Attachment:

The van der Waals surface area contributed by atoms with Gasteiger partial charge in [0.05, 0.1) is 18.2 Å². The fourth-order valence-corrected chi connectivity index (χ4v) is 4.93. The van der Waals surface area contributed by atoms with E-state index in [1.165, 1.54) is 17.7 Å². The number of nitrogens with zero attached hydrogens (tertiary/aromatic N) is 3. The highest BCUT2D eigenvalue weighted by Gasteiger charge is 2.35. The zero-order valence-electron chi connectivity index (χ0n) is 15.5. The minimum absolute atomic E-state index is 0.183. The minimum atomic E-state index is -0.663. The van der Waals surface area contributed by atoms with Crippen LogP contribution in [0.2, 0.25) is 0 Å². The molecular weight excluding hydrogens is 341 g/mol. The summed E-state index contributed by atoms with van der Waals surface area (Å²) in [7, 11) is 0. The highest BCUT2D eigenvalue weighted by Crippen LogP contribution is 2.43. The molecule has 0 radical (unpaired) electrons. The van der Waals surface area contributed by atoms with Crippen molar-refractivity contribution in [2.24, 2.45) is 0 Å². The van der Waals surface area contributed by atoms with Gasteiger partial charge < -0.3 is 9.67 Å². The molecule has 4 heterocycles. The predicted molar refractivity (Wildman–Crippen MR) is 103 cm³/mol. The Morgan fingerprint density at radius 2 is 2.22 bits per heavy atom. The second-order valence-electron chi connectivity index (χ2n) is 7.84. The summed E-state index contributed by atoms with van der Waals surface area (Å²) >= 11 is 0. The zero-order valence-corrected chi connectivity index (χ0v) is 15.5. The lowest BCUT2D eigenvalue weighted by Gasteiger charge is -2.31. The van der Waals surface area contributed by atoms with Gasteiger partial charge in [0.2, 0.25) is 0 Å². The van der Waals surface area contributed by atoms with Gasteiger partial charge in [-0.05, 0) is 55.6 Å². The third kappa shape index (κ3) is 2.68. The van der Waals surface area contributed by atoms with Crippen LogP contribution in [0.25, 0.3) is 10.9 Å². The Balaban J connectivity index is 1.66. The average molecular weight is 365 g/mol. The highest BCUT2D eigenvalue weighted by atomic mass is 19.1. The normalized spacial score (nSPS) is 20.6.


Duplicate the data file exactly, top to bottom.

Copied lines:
The van der Waals surface area contributed by atoms with Gasteiger partial charge in [0.05, 0.1) is 18.2 Å². The fourth-order valence-corrected chi connectivity index (χ4v) is 4.93. The van der Waals surface area contributed by atoms with E-state index in [1.165, 1.54) is 17.7 Å². The number of nitrogens with zero attached hydrogens (tertiary/aromatic N) is 3. The highest BCUT2D eigenvalue weighted by Gasteiger charge is 2.35. The zero-order valence-electron chi connectivity index (χ0n) is 15.5. The minimum absolute atomic E-state index is 0.183. The minimum atomic E-state index is -0.663. The van der Waals surface area contributed by atoms with Crippen LogP contribution in [0.2, 0.25) is 0 Å². The molecular weight excluding hydrogens is 341 g/mol. The summed E-state index contributed by atoms with van der Waals surface area (Å²) in [7, 11) is 0. The highest BCUT2D eigenvalue weighted by Crippen LogP contribution is 2.43. The molecule has 0 radical (unpaired) electrons. The van der Waals surface area contributed by atoms with Crippen molar-refractivity contribution in [2.24, 2.45) is 0 Å². The van der Waals surface area contributed by atoms with Gasteiger partial charge < -0.3 is 9.67 Å². The molecule has 4 heterocycles. The predicted molar refractivity (Wildman–Crippen MR) is 103 cm³/mol. The Morgan fingerprint density at radius 2 is 2.22 bits per heavy atom. The second-order valence-electron chi connectivity index (χ2n) is 7.84. The summed E-state index contributed by atoms with van der Waals surface area (Å²) >= 11 is 0. The zero-order valence-corrected chi connectivity index (χ0v) is 15.5. The lowest BCUT2D eigenvalue weighted by Gasteiger charge is -2.31. The van der Waals surface area contributed by atoms with Gasteiger partial charge in [0.2, 0.25) is 0 Å². The van der Waals surface area contributed by atoms with Gasteiger partial charge in [-0.05, 0) is 55.6 Å². The third kappa shape index (κ3) is 2.68. The van der Waals surface area contributed by atoms with Crippen LogP contribution in [0.25, 0.3) is 10.9 Å². The Balaban J connectivity index is 1.66. The average molecular weight is 365 g/mol. The highest BCUT2D eigenvalue weighted by atomic mass is 19.1. The normalized spacial score (nSPS) is 20.6.